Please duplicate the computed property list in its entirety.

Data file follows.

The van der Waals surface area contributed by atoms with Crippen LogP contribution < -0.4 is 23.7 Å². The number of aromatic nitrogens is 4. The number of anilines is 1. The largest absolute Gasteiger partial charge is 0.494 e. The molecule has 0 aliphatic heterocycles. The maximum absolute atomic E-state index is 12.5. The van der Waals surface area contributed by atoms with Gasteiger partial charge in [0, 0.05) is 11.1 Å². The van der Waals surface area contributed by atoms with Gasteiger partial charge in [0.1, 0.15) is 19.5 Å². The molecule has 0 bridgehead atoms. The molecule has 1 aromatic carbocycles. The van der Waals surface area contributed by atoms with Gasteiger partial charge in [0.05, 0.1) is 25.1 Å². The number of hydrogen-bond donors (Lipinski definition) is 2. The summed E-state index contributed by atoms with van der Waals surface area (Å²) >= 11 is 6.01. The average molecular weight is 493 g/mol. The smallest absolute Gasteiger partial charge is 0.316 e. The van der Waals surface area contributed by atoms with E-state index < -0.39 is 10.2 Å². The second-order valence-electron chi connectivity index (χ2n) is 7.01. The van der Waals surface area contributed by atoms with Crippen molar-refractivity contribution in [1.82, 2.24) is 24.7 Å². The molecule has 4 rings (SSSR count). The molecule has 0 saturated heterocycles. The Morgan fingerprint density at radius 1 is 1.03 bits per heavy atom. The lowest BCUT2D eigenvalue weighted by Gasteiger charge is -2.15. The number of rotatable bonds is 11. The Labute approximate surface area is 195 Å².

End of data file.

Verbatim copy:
The van der Waals surface area contributed by atoms with Crippen LogP contribution < -0.4 is 23.7 Å². The number of aromatic nitrogens is 4. The number of anilines is 1. The largest absolute Gasteiger partial charge is 0.494 e. The molecule has 0 aliphatic heterocycles. The maximum absolute atomic E-state index is 12.5. The van der Waals surface area contributed by atoms with Gasteiger partial charge in [0, 0.05) is 11.1 Å². The van der Waals surface area contributed by atoms with Gasteiger partial charge in [0.1, 0.15) is 19.5 Å². The molecule has 0 bridgehead atoms. The molecule has 1 aromatic carbocycles. The van der Waals surface area contributed by atoms with Gasteiger partial charge in [0.05, 0.1) is 25.1 Å². The number of hydrogen-bond donors (Lipinski definition) is 2. The summed E-state index contributed by atoms with van der Waals surface area (Å²) >= 11 is 6.01. The average molecular weight is 493 g/mol. The smallest absolute Gasteiger partial charge is 0.316 e. The van der Waals surface area contributed by atoms with E-state index < -0.39 is 10.2 Å². The second-order valence-electron chi connectivity index (χ2n) is 7.01. The van der Waals surface area contributed by atoms with Crippen molar-refractivity contribution in [1.82, 2.24) is 24.7 Å². The molecule has 4 rings (SSSR count). The molecule has 0 saturated heterocycles. The Morgan fingerprint density at radius 1 is 1.03 bits per heavy atom. The lowest BCUT2D eigenvalue weighted by Gasteiger charge is -2.15. The number of rotatable bonds is 11. The Labute approximate surface area is 195 Å².